Working within client capabilities
The law can feel inaccessible. There are many systemic and intersectional factors that may affect someone’s ability to successfully access justice, we call this their ‘legal capability.’ So if we don’t have data for these attributes, how can we truly identify and address gaps?
Legal capability is a core element to the Victoria Law Foundation’s Public Understanding of Law Survey (PULS), looking at how people see, understand, and engage with the law. When looking at how this data is applied in practice, Eastern Community Legal Centre’s intake and triage approach is a great example – considering capability, tailoring services to needs, and creating a sustainable approach with room to grow.
Join us as we sit down with Eastern CLC to discuss legal capability, and how better data can improve service. A light lunch and refreshments will be provided.
Donna Askew, Director of Partnerships and Community Development, Eastern CLC
Donna Askew is the Director of Partnerships and Community Engagement at Eastern Community Legal Centre. Donna has worked for over decade in the legal assistance and government sectors as a lawyer, educator and project manager. She has a wide-ranging background in legal assistance sector innovation and leadership including establishing a number of multidisciplinary and cross-sector partnership’s in the education, health justice and integrated practice settings, in the design and implementation of evaluation and impact assessment, and the development of community engagement and awareness raising initiatives through creative mediums including art and film. More recently she has overseen ECLC’s primary prevention work – supporting the Centre’s focus on addressing legal issues across the prevention continuum, embedding prevention approaches aimed at addressing key societal drivers and minimising harmful social norms that can lead to complex socio-legal issues.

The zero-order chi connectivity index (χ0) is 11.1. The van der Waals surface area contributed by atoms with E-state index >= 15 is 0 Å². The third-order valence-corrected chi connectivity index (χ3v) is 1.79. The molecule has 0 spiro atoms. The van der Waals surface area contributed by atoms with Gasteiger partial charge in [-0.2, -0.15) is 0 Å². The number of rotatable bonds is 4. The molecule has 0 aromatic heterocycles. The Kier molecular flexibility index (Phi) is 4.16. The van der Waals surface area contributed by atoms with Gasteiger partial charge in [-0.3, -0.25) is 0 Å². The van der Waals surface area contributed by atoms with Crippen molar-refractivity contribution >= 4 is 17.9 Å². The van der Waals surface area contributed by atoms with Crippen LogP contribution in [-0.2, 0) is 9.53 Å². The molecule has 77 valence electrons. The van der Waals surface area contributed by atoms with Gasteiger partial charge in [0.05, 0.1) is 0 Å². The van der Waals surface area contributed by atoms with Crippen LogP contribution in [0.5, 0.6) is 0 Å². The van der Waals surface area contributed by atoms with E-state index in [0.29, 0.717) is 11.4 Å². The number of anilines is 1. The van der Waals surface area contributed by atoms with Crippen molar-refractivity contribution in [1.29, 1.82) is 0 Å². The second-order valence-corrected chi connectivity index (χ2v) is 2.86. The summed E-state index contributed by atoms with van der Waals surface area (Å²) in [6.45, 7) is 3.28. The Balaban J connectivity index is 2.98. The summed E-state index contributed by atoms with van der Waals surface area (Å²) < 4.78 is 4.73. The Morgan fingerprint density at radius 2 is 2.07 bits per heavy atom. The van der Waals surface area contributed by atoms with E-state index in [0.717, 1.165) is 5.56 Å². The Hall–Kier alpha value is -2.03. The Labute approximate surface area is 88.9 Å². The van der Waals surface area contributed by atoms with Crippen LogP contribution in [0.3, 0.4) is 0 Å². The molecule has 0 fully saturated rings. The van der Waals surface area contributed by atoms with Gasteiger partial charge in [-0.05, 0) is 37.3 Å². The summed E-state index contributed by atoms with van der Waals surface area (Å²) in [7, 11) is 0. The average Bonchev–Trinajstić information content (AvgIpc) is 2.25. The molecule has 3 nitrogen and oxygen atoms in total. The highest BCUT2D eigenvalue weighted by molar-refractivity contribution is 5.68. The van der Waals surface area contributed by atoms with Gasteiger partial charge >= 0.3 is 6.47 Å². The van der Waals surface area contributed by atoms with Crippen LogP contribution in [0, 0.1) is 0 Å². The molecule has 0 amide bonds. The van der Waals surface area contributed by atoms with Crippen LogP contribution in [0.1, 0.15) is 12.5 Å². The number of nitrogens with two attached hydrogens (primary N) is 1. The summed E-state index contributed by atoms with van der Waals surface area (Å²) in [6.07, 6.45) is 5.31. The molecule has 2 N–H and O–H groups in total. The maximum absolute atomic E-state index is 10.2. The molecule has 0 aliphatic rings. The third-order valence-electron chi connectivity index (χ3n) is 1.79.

Chalita Ugrinovski, Quality and Evaluation Manager, Eastern CLC
Chalita has a proven track record in delivering demonstrable improvement in the quality of service provision, working with organisations on strategic and operational change and improvement initiatives. Driven to deliver quality outcomes with real impact, Chalita commenced in February 2020 with Eastern Community Legal Centre in the Monitoring & Evaluation role having gained extensive experience in Project and Contract Governance across both the private and the public sectors.
Prof Nigel J. Balmer, Research Director, VLF
Nigel has been conducting empirical research for over twenty years and is expert in the application of social science and modern quantitative methods to explore how the public understand and interact with the law. Nigel’s research includes work on the role of law in everyday life; attitudes to justice; public experience of and response to legal issues; the interaction between legal and health problems; and design of legal services and legal aid. He is best known for his work on legal need surveys around the world, including recent guidance supporting global access to justice initiatives under the UN’s Sustainable Development Goal 16. Nigel is also Professor of Law and Social Statistics at University College London.
Dr Hugh M. McDonald, Principal Researcher, VLF
Hugh joined the Foundation in September 2019 as Principal Researcher. He previously worked at the Law and Justice Foundation of NSW, on several landmark access to justice and legal need projects. Throughout his career, he has worked closely with legal aid commissions, community legal centres, state and federal governments, giving him a deep understanding of legal institutions and access to justice issues throughout Australia.